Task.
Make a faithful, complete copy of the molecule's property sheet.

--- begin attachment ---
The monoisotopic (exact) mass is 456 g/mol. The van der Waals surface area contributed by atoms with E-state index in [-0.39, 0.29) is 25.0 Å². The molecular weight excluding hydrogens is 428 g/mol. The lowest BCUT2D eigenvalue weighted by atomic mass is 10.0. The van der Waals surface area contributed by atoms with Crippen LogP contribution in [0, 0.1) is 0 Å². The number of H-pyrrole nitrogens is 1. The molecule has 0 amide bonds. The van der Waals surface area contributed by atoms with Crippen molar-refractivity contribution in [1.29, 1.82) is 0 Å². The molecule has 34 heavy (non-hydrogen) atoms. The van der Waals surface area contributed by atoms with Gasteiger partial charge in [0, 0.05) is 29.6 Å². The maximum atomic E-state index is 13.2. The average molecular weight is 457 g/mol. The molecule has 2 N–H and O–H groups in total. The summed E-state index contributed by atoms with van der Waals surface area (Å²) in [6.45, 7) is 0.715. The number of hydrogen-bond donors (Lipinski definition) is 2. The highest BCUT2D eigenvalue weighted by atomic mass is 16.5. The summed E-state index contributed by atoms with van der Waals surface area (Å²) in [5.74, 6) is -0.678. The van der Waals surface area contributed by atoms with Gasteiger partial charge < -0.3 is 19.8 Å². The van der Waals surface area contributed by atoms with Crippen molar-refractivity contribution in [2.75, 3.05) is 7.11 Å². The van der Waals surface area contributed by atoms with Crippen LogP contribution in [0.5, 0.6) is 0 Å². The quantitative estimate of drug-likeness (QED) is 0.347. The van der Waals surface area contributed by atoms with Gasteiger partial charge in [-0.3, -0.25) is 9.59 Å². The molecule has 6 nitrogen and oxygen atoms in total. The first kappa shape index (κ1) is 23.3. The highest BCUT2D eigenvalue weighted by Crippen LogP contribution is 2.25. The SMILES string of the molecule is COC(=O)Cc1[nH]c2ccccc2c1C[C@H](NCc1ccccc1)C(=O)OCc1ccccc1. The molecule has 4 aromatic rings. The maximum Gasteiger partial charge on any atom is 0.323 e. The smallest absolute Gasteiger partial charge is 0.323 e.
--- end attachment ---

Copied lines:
The monoisotopic (exact) mass is 456 g/mol. The van der Waals surface area contributed by atoms with E-state index in [-0.39, 0.29) is 25.0 Å². The molecular weight excluding hydrogens is 428 g/mol. The lowest BCUT2D eigenvalue weighted by atomic mass is 10.0. The van der Waals surface area contributed by atoms with Crippen LogP contribution in [0, 0.1) is 0 Å². The number of H-pyrrole nitrogens is 1. The molecule has 0 amide bonds. The van der Waals surface area contributed by atoms with Crippen molar-refractivity contribution in [1.29, 1.82) is 0 Å². The molecule has 34 heavy (non-hydrogen) atoms. The van der Waals surface area contributed by atoms with Gasteiger partial charge in [0, 0.05) is 29.6 Å². The maximum atomic E-state index is 13.2. The average molecular weight is 457 g/mol. The molecule has 2 N–H and O–H groups in total. The summed E-state index contributed by atoms with van der Waals surface area (Å²) in [6.45, 7) is 0.715. The number of hydrogen-bond donors (Lipinski definition) is 2. The highest BCUT2D eigenvalue weighted by atomic mass is 16.5. The summed E-state index contributed by atoms with van der Waals surface area (Å²) in [5.74, 6) is -0.678. The van der Waals surface area contributed by atoms with Gasteiger partial charge < -0.3 is 19.8 Å². The van der Waals surface area contributed by atoms with Crippen molar-refractivity contribution in [2.75, 3.05) is 7.11 Å². The van der Waals surface area contributed by atoms with Crippen LogP contribution in [0.5, 0.6) is 0 Å². The quantitative estimate of drug-likeness (QED) is 0.347. The van der Waals surface area contributed by atoms with Gasteiger partial charge in [-0.3, -0.25) is 9.59 Å². The molecule has 6 nitrogen and oxygen atoms in total. The first kappa shape index (κ1) is 23.3. The highest BCUT2D eigenvalue weighted by Crippen LogP contribution is 2.25. The SMILES string of the molecule is COC(=O)Cc1[nH]c2ccccc2c1C[C@H](NCc1ccccc1)C(=O)OCc1ccccc1. The molecule has 4 aromatic rings. The maximum Gasteiger partial charge on any atom is 0.323 e. The smallest absolute Gasteiger partial charge is 0.323 e.